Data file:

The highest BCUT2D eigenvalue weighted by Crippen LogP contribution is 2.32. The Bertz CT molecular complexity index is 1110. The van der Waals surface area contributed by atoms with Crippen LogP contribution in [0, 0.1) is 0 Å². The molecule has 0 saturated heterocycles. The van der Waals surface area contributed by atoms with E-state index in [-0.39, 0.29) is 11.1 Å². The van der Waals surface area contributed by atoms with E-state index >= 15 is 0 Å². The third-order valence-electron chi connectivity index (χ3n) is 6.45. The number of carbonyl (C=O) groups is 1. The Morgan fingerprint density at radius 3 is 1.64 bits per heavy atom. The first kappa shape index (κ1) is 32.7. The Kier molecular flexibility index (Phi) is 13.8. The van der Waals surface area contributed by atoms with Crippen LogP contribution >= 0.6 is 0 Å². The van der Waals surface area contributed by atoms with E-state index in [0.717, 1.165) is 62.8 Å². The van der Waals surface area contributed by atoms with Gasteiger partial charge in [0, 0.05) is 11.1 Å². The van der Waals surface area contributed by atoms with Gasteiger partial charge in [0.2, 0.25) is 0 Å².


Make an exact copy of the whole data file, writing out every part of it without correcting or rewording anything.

The highest BCUT2D eigenvalue weighted by Crippen LogP contribution is 2.32. The Bertz CT molecular complexity index is 1110. The van der Waals surface area contributed by atoms with Crippen LogP contribution in [0, 0.1) is 0 Å². The molecule has 0 saturated heterocycles. The van der Waals surface area contributed by atoms with E-state index in [-0.39, 0.29) is 11.1 Å². The van der Waals surface area contributed by atoms with E-state index >= 15 is 0 Å². The third-order valence-electron chi connectivity index (χ3n) is 6.45. The number of carbonyl (C=O) groups is 1. The Morgan fingerprint density at radius 3 is 1.64 bits per heavy atom. The first kappa shape index (κ1) is 32.7. The Kier molecular flexibility index (Phi) is 13.8. The van der Waals surface area contributed by atoms with Crippen LogP contribution >= 0.6 is 0 Å². The van der Waals surface area contributed by atoms with E-state index in [0.717, 1.165) is 62.8 Å². The van der Waals surface area contributed by atoms with Gasteiger partial charge in [0, 0.05) is 11.1 Å². The van der Waals surface area contributed by atoms with Gasteiger partial charge in [0.2, 0.25) is 0 Å².